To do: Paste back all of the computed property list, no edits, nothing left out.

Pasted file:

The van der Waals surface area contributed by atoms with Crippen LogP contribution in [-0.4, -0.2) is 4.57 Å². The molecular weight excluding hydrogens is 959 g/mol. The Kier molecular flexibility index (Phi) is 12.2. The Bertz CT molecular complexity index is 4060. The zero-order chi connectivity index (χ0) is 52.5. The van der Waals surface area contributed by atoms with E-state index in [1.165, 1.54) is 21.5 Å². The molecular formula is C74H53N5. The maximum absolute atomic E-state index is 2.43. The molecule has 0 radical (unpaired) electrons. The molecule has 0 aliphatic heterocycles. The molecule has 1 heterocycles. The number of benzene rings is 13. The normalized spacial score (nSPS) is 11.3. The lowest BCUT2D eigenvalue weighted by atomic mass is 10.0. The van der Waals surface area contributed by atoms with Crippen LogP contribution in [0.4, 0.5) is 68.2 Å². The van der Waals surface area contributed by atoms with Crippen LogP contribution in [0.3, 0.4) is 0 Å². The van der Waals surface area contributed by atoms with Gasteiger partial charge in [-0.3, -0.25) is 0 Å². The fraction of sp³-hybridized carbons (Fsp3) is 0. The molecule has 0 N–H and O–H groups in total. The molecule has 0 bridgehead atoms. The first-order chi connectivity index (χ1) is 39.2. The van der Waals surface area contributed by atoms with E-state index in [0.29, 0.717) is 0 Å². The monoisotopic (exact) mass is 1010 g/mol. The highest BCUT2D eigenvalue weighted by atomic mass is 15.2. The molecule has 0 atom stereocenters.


The van der Waals surface area contributed by atoms with Crippen LogP contribution in [-0.4, -0.2) is 4.57 Å². The molecular weight excluding hydrogens is 959 g/mol. The Kier molecular flexibility index (Phi) is 12.2. The Bertz CT molecular complexity index is 4060. The zero-order chi connectivity index (χ0) is 52.5. The van der Waals surface area contributed by atoms with E-state index in [1.165, 1.54) is 21.5 Å². The molecular formula is C74H53N5. The maximum absolute atomic E-state index is 2.43. The molecule has 0 radical (unpaired) electrons. The molecule has 0 aliphatic heterocycles. The molecule has 1 heterocycles. The number of benzene rings is 13. The normalized spacial score (nSPS) is 11.3. The lowest BCUT2D eigenvalue weighted by atomic mass is 10.0. The van der Waals surface area contributed by atoms with Crippen LogP contribution in [0.4, 0.5) is 68.2 Å². The van der Waals surface area contributed by atoms with Crippen LogP contribution in [0.3, 0.4) is 0 Å². The van der Waals surface area contributed by atoms with Gasteiger partial charge in [-0.3, -0.25) is 0 Å². The fraction of sp³-hybridized carbons (Fsp3) is 0. The molecule has 0 N–H and O–H groups in total. The molecule has 0 bridgehead atoms. The first-order chi connectivity index (χ1) is 39.2. The van der Waals surface area contributed by atoms with E-state index in [0.29, 0.717) is 0 Å². The monoisotopic (exact) mass is 1010 g/mol. The highest BCUT2D eigenvalue weighted by atomic mass is 15.2. The molecule has 0 atom stereocenters.